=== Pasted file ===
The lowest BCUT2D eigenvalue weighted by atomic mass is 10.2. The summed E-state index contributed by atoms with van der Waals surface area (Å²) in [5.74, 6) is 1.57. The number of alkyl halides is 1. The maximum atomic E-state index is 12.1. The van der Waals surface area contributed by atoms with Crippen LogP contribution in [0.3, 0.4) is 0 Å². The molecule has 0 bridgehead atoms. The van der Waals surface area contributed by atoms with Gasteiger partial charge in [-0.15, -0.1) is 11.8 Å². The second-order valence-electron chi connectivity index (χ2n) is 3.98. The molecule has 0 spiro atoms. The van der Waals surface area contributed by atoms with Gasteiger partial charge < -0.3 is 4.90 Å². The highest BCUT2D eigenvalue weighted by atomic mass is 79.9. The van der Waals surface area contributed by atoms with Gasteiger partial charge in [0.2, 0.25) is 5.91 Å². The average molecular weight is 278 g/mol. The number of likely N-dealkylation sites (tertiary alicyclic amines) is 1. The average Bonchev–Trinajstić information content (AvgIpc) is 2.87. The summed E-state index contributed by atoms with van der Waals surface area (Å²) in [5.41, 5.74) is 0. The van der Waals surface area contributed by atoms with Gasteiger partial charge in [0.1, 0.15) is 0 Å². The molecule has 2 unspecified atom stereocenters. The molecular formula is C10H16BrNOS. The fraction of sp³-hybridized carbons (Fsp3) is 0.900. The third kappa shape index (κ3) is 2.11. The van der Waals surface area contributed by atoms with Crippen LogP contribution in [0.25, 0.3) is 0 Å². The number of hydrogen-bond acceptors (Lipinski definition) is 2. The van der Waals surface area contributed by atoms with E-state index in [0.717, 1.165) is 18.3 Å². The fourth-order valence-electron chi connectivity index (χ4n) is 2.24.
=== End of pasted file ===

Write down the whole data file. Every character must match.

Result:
The lowest BCUT2D eigenvalue weighted by atomic mass is 10.2. The summed E-state index contributed by atoms with van der Waals surface area (Å²) in [5.74, 6) is 1.57. The number of alkyl halides is 1. The maximum atomic E-state index is 12.1. The van der Waals surface area contributed by atoms with Crippen LogP contribution in [0.3, 0.4) is 0 Å². The molecule has 0 bridgehead atoms. The van der Waals surface area contributed by atoms with Gasteiger partial charge in [-0.15, -0.1) is 11.8 Å². The second-order valence-electron chi connectivity index (χ2n) is 3.98. The molecule has 0 spiro atoms. The van der Waals surface area contributed by atoms with Gasteiger partial charge < -0.3 is 4.90 Å². The highest BCUT2D eigenvalue weighted by atomic mass is 79.9. The van der Waals surface area contributed by atoms with Gasteiger partial charge in [0.2, 0.25) is 5.91 Å². The average molecular weight is 278 g/mol. The number of likely N-dealkylation sites (tertiary alicyclic amines) is 1. The average Bonchev–Trinajstić information content (AvgIpc) is 2.87. The summed E-state index contributed by atoms with van der Waals surface area (Å²) in [5.41, 5.74) is 0. The van der Waals surface area contributed by atoms with Gasteiger partial charge in [0.1, 0.15) is 0 Å². The molecule has 2 unspecified atom stereocenters. The molecular formula is C10H16BrNOS. The fraction of sp³-hybridized carbons (Fsp3) is 0.900. The third kappa shape index (κ3) is 2.11. The van der Waals surface area contributed by atoms with Crippen LogP contribution in [0.25, 0.3) is 0 Å². The number of hydrogen-bond acceptors (Lipinski definition) is 2. The van der Waals surface area contributed by atoms with E-state index in [0.717, 1.165) is 18.3 Å². The fourth-order valence-electron chi connectivity index (χ4n) is 2.24.